How did mail-in voting, a practice that U.S. states have implemented for decades, become so polarized in a matter of months? A new report by a research team at Harvard’s Berkman Klein Center for Internet & Society argues that the myth that vote-by-mail is susceptible to widespread fraud has been propagated in a “coordinated disinformation campaign” by President Donald Trump and other Republican Party elites—not by the fringe internet actors commonly associated with “fake news.” Instead, the authors explain, the disinformation campaign led by the president has been reported by mass media outlets as though there were a legitimate debate over mail-in voter fraud, misleading the least politically engaged Americans about the security of vote-by-mail.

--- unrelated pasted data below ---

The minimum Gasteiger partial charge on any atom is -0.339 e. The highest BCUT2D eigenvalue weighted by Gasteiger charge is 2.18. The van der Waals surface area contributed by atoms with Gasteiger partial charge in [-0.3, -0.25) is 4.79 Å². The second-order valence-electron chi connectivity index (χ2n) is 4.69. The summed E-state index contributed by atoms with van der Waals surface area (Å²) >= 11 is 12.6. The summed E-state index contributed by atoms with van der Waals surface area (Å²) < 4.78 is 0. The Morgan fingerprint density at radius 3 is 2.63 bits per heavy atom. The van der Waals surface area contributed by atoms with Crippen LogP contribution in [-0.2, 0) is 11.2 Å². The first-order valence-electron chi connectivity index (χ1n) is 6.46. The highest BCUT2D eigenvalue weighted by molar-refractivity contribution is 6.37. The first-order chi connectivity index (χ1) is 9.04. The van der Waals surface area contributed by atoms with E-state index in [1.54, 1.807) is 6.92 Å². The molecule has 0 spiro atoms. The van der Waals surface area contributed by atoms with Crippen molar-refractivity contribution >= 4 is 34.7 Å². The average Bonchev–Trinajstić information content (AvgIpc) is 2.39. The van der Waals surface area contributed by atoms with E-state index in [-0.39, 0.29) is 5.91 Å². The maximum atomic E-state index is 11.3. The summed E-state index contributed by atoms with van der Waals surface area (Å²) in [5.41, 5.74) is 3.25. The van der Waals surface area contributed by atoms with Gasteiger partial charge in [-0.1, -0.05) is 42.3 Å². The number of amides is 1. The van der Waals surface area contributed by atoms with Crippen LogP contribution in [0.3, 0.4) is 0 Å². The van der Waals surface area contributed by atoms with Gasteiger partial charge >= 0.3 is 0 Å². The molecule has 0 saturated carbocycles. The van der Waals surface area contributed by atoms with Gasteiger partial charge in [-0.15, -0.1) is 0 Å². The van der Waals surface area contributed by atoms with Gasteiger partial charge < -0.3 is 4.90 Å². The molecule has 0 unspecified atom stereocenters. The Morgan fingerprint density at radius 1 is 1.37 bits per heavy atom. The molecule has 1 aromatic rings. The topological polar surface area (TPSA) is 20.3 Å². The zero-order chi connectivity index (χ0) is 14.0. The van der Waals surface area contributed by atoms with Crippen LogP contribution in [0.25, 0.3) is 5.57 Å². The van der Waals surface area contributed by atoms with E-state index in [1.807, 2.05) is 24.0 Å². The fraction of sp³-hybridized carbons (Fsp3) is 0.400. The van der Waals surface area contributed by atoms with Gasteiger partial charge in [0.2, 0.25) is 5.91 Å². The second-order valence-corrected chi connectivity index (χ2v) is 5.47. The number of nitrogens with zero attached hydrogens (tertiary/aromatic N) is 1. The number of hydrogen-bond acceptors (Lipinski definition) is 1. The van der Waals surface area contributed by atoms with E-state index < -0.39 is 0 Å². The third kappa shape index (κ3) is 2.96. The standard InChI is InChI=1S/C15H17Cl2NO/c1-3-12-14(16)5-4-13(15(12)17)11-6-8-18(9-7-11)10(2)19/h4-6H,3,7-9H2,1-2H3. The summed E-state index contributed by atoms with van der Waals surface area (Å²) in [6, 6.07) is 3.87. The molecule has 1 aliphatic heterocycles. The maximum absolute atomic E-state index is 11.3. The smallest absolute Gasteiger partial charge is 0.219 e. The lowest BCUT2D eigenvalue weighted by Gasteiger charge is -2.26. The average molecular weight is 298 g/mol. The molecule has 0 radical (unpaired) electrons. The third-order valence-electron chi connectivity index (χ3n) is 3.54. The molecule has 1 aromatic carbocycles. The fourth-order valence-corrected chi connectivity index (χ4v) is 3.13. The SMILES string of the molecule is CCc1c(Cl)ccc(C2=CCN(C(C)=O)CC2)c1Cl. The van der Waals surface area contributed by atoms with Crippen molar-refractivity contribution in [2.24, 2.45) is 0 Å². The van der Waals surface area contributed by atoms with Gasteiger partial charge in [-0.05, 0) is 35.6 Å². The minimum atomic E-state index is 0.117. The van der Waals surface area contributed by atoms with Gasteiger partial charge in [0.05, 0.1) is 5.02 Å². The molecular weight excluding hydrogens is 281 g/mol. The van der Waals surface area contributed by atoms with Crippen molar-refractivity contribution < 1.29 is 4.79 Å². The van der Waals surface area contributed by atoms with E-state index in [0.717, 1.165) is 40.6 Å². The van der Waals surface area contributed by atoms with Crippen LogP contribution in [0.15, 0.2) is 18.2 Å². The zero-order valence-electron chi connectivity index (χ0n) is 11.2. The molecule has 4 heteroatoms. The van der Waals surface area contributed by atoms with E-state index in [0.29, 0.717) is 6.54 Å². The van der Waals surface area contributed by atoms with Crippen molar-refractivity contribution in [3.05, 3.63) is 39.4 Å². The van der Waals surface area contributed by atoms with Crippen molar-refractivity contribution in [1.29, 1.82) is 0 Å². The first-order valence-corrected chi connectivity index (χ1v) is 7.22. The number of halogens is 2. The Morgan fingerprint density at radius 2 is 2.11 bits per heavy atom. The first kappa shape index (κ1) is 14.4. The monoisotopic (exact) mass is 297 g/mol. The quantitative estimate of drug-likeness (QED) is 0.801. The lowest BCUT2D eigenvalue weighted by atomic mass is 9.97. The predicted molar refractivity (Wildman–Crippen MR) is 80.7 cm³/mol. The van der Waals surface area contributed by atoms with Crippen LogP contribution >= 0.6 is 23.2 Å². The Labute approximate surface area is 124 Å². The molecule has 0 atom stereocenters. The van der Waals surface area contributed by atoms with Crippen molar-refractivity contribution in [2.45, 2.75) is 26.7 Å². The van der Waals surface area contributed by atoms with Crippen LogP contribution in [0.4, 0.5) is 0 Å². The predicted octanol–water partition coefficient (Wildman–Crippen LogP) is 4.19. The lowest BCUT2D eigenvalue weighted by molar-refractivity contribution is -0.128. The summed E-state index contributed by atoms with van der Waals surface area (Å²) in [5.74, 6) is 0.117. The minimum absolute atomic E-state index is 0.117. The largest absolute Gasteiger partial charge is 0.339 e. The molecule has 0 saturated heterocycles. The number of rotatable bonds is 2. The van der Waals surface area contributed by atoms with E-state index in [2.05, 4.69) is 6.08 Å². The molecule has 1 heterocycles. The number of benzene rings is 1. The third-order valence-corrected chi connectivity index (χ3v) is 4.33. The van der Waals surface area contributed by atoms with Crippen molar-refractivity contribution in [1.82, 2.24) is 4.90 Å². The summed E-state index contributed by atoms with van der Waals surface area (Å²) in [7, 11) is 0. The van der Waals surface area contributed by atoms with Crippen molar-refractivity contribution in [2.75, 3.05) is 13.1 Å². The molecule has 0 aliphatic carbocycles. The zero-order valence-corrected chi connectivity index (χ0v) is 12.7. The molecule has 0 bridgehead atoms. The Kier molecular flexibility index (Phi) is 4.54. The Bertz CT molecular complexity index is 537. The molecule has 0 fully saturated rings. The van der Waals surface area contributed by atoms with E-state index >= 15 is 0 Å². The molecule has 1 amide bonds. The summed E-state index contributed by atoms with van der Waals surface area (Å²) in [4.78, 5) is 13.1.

The study, which was led by Berkman professor of entrepreneurial legal studies Yochai Benkler, used data from 55,000 news stories, 5 million tweets, and 75,000 Facebook posts between March and August. The team’s conclusions are consistent with those made in the 2018 book Network Propaganda, in which Benkler and co-authors Robert Faris and Hal Roberts argued that “Fox News and Donald Trump’s own campaign were far more influential in spreading false beliefs than Russian trolls or Facebook clickbait artists. This dynamic appears to be even more pronounced in this election cycle,” the paper explains, “likely because Donald Trump’s position as president and his leadership of the Republican Party allow him to operate directly through political and media elites.”